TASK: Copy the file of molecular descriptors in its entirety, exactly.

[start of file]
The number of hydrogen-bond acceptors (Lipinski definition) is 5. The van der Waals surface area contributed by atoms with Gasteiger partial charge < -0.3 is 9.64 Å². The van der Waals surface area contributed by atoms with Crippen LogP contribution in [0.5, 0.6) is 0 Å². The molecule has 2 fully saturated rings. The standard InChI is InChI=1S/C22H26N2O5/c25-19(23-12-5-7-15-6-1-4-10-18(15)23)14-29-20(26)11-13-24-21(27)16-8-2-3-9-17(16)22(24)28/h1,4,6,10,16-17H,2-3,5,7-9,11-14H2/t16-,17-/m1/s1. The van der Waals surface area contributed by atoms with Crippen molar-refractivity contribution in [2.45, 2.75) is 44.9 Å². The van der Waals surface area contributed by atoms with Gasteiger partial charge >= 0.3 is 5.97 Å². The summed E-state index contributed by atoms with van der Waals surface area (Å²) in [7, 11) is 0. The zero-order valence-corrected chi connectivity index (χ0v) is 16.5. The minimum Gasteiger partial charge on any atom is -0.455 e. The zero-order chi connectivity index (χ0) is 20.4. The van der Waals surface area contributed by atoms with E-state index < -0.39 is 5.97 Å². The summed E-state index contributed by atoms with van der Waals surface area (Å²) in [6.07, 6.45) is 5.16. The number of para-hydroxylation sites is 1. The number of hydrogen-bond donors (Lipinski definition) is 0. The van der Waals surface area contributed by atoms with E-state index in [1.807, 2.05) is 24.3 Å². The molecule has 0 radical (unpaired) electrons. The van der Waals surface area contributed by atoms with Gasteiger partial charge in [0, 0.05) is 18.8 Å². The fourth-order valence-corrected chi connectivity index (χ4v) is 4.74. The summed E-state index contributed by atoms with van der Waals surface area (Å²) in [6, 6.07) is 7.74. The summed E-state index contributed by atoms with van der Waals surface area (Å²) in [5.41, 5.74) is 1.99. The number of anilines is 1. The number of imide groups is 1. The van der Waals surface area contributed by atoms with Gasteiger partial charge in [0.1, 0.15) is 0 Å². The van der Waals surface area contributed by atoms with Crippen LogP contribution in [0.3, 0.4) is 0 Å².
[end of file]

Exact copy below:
The number of hydrogen-bond acceptors (Lipinski definition) is 5. The van der Waals surface area contributed by atoms with Gasteiger partial charge < -0.3 is 9.64 Å². The van der Waals surface area contributed by atoms with Crippen LogP contribution in [0.5, 0.6) is 0 Å². The molecule has 2 fully saturated rings. The standard InChI is InChI=1S/C22H26N2O5/c25-19(23-12-5-7-15-6-1-4-10-18(15)23)14-29-20(26)11-13-24-21(27)16-8-2-3-9-17(16)22(24)28/h1,4,6,10,16-17H,2-3,5,7-9,11-14H2/t16-,17-/m1/s1. The van der Waals surface area contributed by atoms with Crippen molar-refractivity contribution in [2.45, 2.75) is 44.9 Å². The van der Waals surface area contributed by atoms with Gasteiger partial charge >= 0.3 is 5.97 Å². The summed E-state index contributed by atoms with van der Waals surface area (Å²) in [7, 11) is 0. The zero-order valence-corrected chi connectivity index (χ0v) is 16.5. The minimum Gasteiger partial charge on any atom is -0.455 e. The zero-order chi connectivity index (χ0) is 20.4. The van der Waals surface area contributed by atoms with E-state index < -0.39 is 5.97 Å². The summed E-state index contributed by atoms with van der Waals surface area (Å²) in [6.07, 6.45) is 5.16. The number of para-hydroxylation sites is 1. The number of hydrogen-bond donors (Lipinski definition) is 0. The van der Waals surface area contributed by atoms with E-state index in [1.807, 2.05) is 24.3 Å². The molecule has 0 radical (unpaired) electrons. The van der Waals surface area contributed by atoms with Gasteiger partial charge in [0, 0.05) is 18.8 Å². The fourth-order valence-corrected chi connectivity index (χ4v) is 4.74. The summed E-state index contributed by atoms with van der Waals surface area (Å²) in [6, 6.07) is 7.74. The summed E-state index contributed by atoms with van der Waals surface area (Å²) in [5.41, 5.74) is 1.99. The number of anilines is 1. The number of imide groups is 1. The van der Waals surface area contributed by atoms with Gasteiger partial charge in [0.1, 0.15) is 0 Å². The van der Waals surface area contributed by atoms with Crippen LogP contribution in [0.3, 0.4) is 0 Å².